He sees the bill as a necessity that will bring the power of the purse back to the county council. Currently, in disputes over wages and benefits, both public employees and the county are legally bound to abide by the final decision of an independent arbitrator. The process has only been used four times since it's inception in 2002, and the arbitrator has sided with the county on all four occasions.
However, Walker believes an unelected official shouldn't have the last say when it comes to the county's coffers.
"The purpose is to unbind the county council," said Walker. "We are the final fiscal authority, and currently we have to submit to what an independent arbitrator decides."
County Executive John Leopold, whose office drafted the legislation and is pushing hard for its passage, echoed the same sentiment.
"In this austere era of constrained fiscal growth, I'm not willing to throw the dice," said Leopold in a phone interview. "Even one unfavorable arbitration would be devastating."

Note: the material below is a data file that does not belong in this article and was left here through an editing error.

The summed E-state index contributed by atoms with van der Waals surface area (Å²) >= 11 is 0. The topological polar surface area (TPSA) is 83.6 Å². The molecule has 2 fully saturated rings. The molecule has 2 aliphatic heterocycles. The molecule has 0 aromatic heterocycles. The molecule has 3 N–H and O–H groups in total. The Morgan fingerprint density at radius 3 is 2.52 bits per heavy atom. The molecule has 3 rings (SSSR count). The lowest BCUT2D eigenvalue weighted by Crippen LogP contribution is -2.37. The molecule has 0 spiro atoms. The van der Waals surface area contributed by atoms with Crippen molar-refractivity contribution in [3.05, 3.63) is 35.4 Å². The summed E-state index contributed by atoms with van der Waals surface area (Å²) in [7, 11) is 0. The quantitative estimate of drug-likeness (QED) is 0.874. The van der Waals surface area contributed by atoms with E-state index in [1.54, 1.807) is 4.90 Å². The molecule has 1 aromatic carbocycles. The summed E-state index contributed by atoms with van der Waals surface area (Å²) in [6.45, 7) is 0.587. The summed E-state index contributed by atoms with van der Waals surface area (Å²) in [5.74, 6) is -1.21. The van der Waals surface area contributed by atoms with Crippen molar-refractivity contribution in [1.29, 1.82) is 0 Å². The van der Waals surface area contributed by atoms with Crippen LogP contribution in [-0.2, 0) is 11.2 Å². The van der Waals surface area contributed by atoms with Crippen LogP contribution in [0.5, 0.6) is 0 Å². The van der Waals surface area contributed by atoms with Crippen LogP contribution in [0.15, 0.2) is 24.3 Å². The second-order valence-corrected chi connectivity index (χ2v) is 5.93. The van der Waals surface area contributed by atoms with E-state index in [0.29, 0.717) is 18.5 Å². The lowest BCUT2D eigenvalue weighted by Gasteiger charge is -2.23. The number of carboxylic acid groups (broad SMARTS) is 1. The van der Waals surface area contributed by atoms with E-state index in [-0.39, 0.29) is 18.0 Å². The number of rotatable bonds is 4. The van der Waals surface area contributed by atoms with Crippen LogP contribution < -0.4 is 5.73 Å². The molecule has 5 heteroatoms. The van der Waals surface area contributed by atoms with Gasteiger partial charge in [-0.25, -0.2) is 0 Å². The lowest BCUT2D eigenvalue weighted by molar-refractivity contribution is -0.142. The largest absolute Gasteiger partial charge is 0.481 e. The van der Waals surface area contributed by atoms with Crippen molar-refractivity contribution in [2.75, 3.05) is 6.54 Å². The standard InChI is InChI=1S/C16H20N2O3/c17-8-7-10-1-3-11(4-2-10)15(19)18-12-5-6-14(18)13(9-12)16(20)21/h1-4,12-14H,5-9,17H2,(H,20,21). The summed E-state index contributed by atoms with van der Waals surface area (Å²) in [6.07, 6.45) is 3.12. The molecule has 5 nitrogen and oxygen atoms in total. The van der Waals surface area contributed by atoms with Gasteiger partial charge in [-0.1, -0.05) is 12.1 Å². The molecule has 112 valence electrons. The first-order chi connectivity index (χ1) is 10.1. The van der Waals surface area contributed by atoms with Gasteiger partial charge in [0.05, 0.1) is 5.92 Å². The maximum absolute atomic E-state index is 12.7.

An Organized Opposition
Not everyone agrees.
More than one hundred police officers, firefighters and first responders showed up at last week's council meeting, and more than 60 testified in opposition to the legislation. So many people came that the fire marshal had to cut off the flow of people into the council chambers because the room had reached maximum capacity. People who wanted to leave momentarily were issued passes that allowed them re-entry.
One of those organizing the fight against Bill 4-11 is O'Brien Atkinson, president of Anne Arundel County's chapter of the Fraternal Order of Police. Atkinson contests that if the bill passes, public sector employees will lose one of their bargaining chips.